Rafiei: Yeah, absolutely. One expert that I spoke to, Charlene Harrington, she told me that when staffing levels decrease, all kinds of problems that could be prevented happen. You know, at homes with fewer direct care nurses, residents are bathed less, they’re showered less, they fall more. And at my home, what happened when the staffing rate decreased was that one resident went without a bath for a week, one resident went several months without having her hair washed. Another resident, her oxygen was unplugged and she rang her call bell asking for help to get a nurse to plug her oxygen back in. But no one heard the call bell seemingly, and she went an hour and a half as her oxygen saturation decreased before someone eventually plugged it back in.
Brancaccio: Now, there are successful examples of for-profit health care companies that don’t have these kinds of outcomes. What do you think the dynamic was here? You know, because it can work to make a profit and run one of these homes.
Rafiei: Absolutely. And I think, you know, there’s a wider case to be made for private equity and for for-profit nursing homes to say that there are benefits to this model. You know, some of these models improve the [tech] services that a home uses. Some of them improve the management services that nursing homes have access to. For many nursing homes, especially compared to the nonprofit model, having for-profit or chain ownership improves the amount of capital that the home has access to for renovation, say. But the difficulty with nursing homes is that staffing, as I said, is the largest predictor of nursing home outcomes. And yet it’s also, for many nursing homes, the largest operational cost. And so in this scenario, what happened was the firm came in and within two weeks, staffing had dramatically decreased.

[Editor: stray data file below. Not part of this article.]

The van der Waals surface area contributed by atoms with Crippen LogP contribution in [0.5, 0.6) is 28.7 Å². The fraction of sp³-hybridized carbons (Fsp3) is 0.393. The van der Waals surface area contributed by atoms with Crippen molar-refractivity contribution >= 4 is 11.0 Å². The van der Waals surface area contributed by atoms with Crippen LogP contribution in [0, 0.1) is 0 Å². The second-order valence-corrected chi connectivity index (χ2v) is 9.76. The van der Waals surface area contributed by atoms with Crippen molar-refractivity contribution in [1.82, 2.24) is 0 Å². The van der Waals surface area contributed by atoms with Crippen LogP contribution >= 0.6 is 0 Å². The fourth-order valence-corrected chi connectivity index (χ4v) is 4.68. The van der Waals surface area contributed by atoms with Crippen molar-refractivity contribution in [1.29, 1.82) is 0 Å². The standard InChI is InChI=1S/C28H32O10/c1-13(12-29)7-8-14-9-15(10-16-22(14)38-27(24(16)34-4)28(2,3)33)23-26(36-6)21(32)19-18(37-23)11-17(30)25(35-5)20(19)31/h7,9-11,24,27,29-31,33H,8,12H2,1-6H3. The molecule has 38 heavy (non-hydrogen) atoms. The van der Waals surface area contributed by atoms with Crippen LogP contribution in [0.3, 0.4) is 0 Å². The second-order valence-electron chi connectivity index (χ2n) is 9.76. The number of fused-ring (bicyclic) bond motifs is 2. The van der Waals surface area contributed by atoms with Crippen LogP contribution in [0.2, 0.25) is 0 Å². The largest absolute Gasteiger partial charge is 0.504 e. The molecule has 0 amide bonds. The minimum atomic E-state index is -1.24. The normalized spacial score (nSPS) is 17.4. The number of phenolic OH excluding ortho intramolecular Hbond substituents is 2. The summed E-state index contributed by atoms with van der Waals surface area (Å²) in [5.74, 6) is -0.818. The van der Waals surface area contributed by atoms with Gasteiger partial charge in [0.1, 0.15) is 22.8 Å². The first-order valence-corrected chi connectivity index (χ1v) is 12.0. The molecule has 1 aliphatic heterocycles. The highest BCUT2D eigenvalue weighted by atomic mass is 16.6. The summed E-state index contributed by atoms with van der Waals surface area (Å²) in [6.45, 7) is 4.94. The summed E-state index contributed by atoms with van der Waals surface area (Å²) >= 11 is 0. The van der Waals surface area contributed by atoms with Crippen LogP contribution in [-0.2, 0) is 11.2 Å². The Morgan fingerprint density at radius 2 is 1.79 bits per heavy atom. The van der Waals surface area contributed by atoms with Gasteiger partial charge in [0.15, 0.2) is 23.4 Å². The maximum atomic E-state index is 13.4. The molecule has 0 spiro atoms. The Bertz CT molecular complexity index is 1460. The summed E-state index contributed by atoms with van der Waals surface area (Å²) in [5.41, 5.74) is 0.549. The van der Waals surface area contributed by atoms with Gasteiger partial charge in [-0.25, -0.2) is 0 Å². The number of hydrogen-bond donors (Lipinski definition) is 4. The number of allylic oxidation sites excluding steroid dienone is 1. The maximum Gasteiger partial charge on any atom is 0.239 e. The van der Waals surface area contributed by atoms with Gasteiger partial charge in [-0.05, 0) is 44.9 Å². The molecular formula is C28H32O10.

Brancaccio: Now, your reporting mentioned something that’s quite interesting, that part of the legal difficulty in providing more accountability when these investment groups acquire a nursing home is the complex corporate structure?
Rafiei: Yes. So there are a number of challenges that present themselves if a resident might want to file a lawsuit against the nursing home. One of them is that nursing homes for a very long time when they’re acquired are set up in a series of small LLCs, limited liability companies. There’s often one LLC for the property, a prop-co. Another one for the operations called an op-co. Then there’s a management company between the private equity firm and the nursing home. And at my nursing home, there were about two layers, two corporate layers between a resident and the private equity firm where you might expect that a resident could sue for assets. In some companies, there are as many as five corporate layers between a resident and the eventual firm.
Brancaccio: That’s a complex legal thicket to negotiate if it came to a lawsuit.
Rafiei: Yeah. And there are other aspects to it too. Oftentimes when these firms come in, they’ll outsource certain elements of care. So at St. Joseph’s, many aspects of care were run in-house, the restorative therapy was run in-house, housekeeping and dining were run in-house, and the employees were part of this one nursing home. But when the firm came in, they outsourced these services to other companies. And again, should you be concerned about liability, now it’s diffusely spread across multiple different players.
Brancaccio: The Biden administration wanted to increase the requirements for staffing, increase staffing ratios. I think it was part of that Build Back Better bill, which did not get into law. You see much movement on that front at the federal level since then?